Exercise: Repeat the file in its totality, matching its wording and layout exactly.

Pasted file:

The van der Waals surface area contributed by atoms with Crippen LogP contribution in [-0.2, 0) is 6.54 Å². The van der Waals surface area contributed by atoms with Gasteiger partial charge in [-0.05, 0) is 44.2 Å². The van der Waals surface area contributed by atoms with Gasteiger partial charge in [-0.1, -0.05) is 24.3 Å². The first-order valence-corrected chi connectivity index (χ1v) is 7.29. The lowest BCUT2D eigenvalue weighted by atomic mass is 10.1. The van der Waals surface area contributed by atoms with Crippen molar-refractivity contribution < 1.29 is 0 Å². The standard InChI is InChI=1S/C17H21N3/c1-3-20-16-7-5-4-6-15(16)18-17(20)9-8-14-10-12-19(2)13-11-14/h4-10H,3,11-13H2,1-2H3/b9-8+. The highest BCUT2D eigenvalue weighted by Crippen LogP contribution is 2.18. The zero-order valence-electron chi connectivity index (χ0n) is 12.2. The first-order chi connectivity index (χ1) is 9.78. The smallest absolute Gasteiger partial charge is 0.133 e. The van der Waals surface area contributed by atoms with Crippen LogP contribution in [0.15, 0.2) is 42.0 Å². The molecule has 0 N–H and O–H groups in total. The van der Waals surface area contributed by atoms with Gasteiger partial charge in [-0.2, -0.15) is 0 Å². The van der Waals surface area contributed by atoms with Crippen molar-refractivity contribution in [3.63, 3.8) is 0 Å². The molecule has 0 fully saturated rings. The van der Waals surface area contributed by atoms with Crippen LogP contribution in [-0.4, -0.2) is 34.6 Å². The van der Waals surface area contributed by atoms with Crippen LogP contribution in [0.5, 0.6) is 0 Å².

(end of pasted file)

The van der Waals surface area contributed by atoms with Crippen LogP contribution in [-0.2, 0) is 6.54 Å². The van der Waals surface area contributed by atoms with Gasteiger partial charge in [-0.05, 0) is 44.2 Å². The van der Waals surface area contributed by atoms with Gasteiger partial charge in [-0.1, -0.05) is 24.3 Å². The first-order valence-corrected chi connectivity index (χ1v) is 7.29. The lowest BCUT2D eigenvalue weighted by atomic mass is 10.1. The van der Waals surface area contributed by atoms with Crippen molar-refractivity contribution < 1.29 is 0 Å². The standard InChI is InChI=1S/C17H21N3/c1-3-20-16-7-5-4-6-15(16)18-17(20)9-8-14-10-12-19(2)13-11-14/h4-10H,3,11-13H2,1-2H3/b9-8+. The highest BCUT2D eigenvalue weighted by Crippen LogP contribution is 2.18. The zero-order valence-electron chi connectivity index (χ0n) is 12.2. The first-order chi connectivity index (χ1) is 9.78. The smallest absolute Gasteiger partial charge is 0.133 e. The van der Waals surface area contributed by atoms with Crippen LogP contribution in [0.15, 0.2) is 42.0 Å². The molecule has 0 N–H and O–H groups in total. The van der Waals surface area contributed by atoms with Gasteiger partial charge in [-0.2, -0.15) is 0 Å². The van der Waals surface area contributed by atoms with Crippen molar-refractivity contribution in [3.63, 3.8) is 0 Å². The molecule has 0 fully saturated rings. The van der Waals surface area contributed by atoms with Crippen LogP contribution in [-0.4, -0.2) is 34.6 Å². The van der Waals surface area contributed by atoms with Crippen LogP contribution in [0.5, 0.6) is 0 Å².